The great political drama of this pre-election year is playing out inside a 24-hour period on a stage in Kansas City. Yesterday brought a Democratic candidate who wants to end the war (and was against it from the start), and a Republican candidate who still supports it (and accuses the Democrats of planting a "white flag").
And today brings a president who is desperately trying to salvage the war, recalibrating his strategy in a final ploy to shore up support for the mission that will define his presidency. As the politics of 2008 crowd in around him, President Bush has a diminishing arsenal of political moves on the war in Iraq, and he is playing his best (last?) cards simultaneously.
Just a day after publicly putting some daylight between himself and Iraqi Prime Minister Nouri al-Maliki, Bush this morning will deliver a speech comparing the war on terror (and in Iraq) to military efforts in Japan, Korea, and Vietnam: "They are all ideological struggles," he plans to say, per excerpts released by the White House -- an unusual move in and of itself. "Today, the names and places have changed, but the fundamental character of the struggle has not."
Democrats are giving the president just enough room for him to shift the debate before the Petraeus report's release. And just in case, a new GOP-friendly interest group -- with Ari Fleischer providing the public face -- will pump $15 million into an advertising campaign aimed at shoring up support in Congress. (What took so long?)
Sen. Hillary Rodham Clinton and Sen. Barack Obama are joining the ranks of Democrats who are acknowledging signs of military progress, even while the Democratic base itches for progress on ending the war from Capitol Hill, Jonathan Weisman and Anne Kornblut of The Washington Post report. "Democrats have been forced to recalibrate their own message in the face of recent positive signs on the security front," they write. "For Democratic congressional leaders, the dog days of August are looking anything but quiet."
Bush's move against Maliki -- the guy who was "the right guy for Iraq" last fall -- is creating the president some maneuvering room. "He seems to be laying the groundwork for a new message, one that says, 'We're doing our job in Iraq; don't blame us if the Iraqis aren't doing theirs,' " write Sheryl Gay Stolberg and Jim Rutenberg of The New York Times. "The president's remarks are aimed at a domestic audience. . . . Now Mr. Bush is admitting publicly what anyone who follows events in Iraq can plainly see: [his] plan is not altogether working."
Vietnam comparisons are tricky -- that war didn't end so fabulously for the United States, as Democrats are already reminding the president. But Bush plans to "bluntly warn the Democrats against committing the errors of Vietnam -- where America's withdrawal precipitated a communist-led bloodbath," the New York Sun's Eli Lake reports. "The stakes for Iraq and the Bush presidency could not be higher."
As for 2008, Bush is fortunate that the fundamentals of the race -- Democrats who want to end the war, and Republicans who (still) support the president -- have not changed. Even the president doesn't use rhetoric (anymore) quite like former senator Fred Thompson did when he spoke to the same veterans' gathering Bush will address today: "I'm somewhat reminded when I look at Congress . . . of Iwo Jima, where those brave people are struggling, several of them around, you know, trying to plant the flag. Except this time, it's not an American flag, it's a white flag." (That's not just meat, it's red meat -- who would think this man might be running for president?)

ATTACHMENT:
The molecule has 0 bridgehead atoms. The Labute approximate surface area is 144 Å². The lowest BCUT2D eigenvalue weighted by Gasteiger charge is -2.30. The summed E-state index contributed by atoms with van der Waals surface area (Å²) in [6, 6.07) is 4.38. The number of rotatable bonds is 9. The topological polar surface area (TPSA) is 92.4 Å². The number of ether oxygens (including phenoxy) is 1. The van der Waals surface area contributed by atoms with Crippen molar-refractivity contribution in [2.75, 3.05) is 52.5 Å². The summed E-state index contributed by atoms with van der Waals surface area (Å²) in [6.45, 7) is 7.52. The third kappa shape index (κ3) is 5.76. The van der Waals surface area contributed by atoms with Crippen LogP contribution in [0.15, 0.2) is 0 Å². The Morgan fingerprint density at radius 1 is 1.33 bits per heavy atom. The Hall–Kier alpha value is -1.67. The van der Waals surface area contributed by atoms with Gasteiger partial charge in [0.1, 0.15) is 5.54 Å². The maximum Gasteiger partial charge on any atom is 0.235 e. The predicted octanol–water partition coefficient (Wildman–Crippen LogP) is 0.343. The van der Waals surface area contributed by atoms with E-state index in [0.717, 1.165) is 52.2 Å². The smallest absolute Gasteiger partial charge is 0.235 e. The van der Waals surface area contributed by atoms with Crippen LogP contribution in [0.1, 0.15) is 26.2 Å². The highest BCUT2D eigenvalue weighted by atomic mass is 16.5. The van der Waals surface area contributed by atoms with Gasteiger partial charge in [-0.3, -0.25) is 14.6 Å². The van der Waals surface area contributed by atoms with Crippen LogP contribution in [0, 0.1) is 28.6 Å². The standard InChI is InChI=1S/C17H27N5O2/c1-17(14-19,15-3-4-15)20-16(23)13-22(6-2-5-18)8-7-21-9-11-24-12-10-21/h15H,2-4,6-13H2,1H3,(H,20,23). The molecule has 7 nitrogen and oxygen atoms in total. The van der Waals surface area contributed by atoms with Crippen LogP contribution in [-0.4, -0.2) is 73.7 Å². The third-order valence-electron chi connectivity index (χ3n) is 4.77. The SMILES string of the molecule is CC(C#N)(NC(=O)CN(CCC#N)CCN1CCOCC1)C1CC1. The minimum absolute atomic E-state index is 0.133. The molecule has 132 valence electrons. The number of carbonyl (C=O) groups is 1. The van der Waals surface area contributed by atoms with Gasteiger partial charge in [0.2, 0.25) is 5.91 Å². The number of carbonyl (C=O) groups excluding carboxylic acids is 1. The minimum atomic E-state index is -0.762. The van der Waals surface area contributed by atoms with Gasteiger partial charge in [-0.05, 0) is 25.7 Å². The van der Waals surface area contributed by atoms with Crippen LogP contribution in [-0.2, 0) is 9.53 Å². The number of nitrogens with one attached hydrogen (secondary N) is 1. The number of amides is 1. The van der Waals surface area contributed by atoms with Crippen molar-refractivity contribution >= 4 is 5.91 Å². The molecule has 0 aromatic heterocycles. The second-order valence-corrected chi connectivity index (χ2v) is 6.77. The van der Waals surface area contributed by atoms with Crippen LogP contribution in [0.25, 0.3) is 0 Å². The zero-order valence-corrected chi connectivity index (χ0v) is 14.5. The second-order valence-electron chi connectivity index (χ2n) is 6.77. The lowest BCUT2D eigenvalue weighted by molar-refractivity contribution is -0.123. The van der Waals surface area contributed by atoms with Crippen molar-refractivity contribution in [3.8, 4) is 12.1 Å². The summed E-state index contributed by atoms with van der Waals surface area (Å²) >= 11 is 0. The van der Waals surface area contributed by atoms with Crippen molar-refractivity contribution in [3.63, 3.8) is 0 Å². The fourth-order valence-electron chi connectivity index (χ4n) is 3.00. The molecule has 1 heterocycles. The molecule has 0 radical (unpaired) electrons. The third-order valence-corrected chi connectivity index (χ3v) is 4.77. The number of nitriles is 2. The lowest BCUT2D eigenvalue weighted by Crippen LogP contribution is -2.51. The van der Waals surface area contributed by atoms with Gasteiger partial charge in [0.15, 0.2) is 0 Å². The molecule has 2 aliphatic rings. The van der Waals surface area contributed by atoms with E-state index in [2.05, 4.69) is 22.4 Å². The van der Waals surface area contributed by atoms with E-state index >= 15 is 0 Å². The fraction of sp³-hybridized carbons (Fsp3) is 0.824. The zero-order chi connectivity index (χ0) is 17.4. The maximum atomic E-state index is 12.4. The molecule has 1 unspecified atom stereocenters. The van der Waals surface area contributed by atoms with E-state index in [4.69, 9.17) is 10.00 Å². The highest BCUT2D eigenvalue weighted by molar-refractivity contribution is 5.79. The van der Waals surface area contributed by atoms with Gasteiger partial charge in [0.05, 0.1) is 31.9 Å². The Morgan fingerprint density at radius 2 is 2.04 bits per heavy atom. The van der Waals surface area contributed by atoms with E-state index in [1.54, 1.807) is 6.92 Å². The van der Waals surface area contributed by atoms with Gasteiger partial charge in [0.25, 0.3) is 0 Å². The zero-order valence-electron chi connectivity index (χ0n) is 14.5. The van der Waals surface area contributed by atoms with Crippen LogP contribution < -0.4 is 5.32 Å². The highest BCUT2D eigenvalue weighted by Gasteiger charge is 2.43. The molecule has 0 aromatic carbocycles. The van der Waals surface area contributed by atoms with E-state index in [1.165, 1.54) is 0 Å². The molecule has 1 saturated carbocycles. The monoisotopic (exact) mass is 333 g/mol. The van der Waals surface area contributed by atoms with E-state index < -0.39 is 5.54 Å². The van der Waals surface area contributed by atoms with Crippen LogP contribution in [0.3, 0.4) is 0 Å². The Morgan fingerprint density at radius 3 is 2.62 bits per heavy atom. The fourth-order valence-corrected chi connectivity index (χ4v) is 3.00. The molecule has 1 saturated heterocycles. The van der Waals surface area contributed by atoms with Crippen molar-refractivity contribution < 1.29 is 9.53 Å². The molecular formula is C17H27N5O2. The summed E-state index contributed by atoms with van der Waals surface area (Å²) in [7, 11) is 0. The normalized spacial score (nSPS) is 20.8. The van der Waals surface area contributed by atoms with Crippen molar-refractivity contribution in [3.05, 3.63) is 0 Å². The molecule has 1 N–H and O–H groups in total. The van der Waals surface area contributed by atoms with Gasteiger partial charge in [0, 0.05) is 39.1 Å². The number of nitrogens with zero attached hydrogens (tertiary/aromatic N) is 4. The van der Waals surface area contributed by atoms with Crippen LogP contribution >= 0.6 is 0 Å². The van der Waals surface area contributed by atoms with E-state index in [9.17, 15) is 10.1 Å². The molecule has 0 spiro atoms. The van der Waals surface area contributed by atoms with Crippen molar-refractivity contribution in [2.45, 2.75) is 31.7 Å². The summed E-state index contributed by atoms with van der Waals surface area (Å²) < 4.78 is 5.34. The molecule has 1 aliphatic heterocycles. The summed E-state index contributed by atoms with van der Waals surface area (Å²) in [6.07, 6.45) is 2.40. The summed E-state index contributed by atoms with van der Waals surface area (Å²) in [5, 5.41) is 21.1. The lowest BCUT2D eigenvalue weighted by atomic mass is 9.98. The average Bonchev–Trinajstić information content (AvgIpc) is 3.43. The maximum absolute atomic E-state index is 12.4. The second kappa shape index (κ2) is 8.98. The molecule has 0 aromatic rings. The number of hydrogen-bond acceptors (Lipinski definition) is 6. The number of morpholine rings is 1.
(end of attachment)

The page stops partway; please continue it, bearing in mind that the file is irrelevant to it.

As for the Democrats, it was left to Obama, D-Ill., to carry the banner (not a flag) yesterday before the Veterans of Foreign Wars convention in Kansas City. "No matter how brilliantly and bravely our troops and their commanders perform . . . they cannot and should not bear the responsibility of resolving grievances at the heart of Iraq's civil war," Obama said "to tepid applause," per the Chicago Tribune's John McCormick.
The war is not the only area where the battle for the presidency is being waged on two very different fields, one for each party (and, for the Republicans, very close to New York's city limits). Former governor Mitt Romney, R-Mass., has a new radio ad that escalates his immigration fight with former mayor Rudolph Giuliani, R-N.Y., as GOPers arm-wrestle to become the candidate who'd toss the most illegal immigrants over a giant wall with Mexico. The Wall Street Journal editorial page slaps them both down: "Are Mitt Romney and Rudy Giuliani competing for the Republican Presidential nomination, or for the job of vacation replacement for Lou Dobbs?"
Here's another fight it's hard to imagine the Democrats having: Thompson, R-Tenn., yesterday (again, he's so not running for anything) used his blog to blast Giuliani for establishing the legal right of his city to sue gun makers, ABC's Jan Simmonds reports. (He reminds his readers that he spent enough time as an actor in New York to learn that the city's gun laws are not among the things he likes about the Big Apple -- who was he hanging out with, exactly?) The former mayor fired back through a spokeswoman: "Those who live in New York in the real world -- not on TV -- know that Rudy Giuliani's record of making the city safe for families speaks for itself."
The biggest dust-ups on the Democratic side yesterday didn't quite have the same heft. Still, the Drudge-fomented sensation around Obama's wife's comments forced the candidate to step in and clarify that Michelle Obama didn't have the Clintons in mind when she said last week, "If you can't run your own house, you can't run the White House." "There are no references behind her point that we have an administration that talks about family values but doesn't follow through on it," Senator Obama (who does "The Daily Show" tonight) told reporters yesterday. The full context backs him up, but will Michelle Obama continue to use the line -- whether or not it's coded with political meaning -- now that people are listening for a Clinton-related subtext?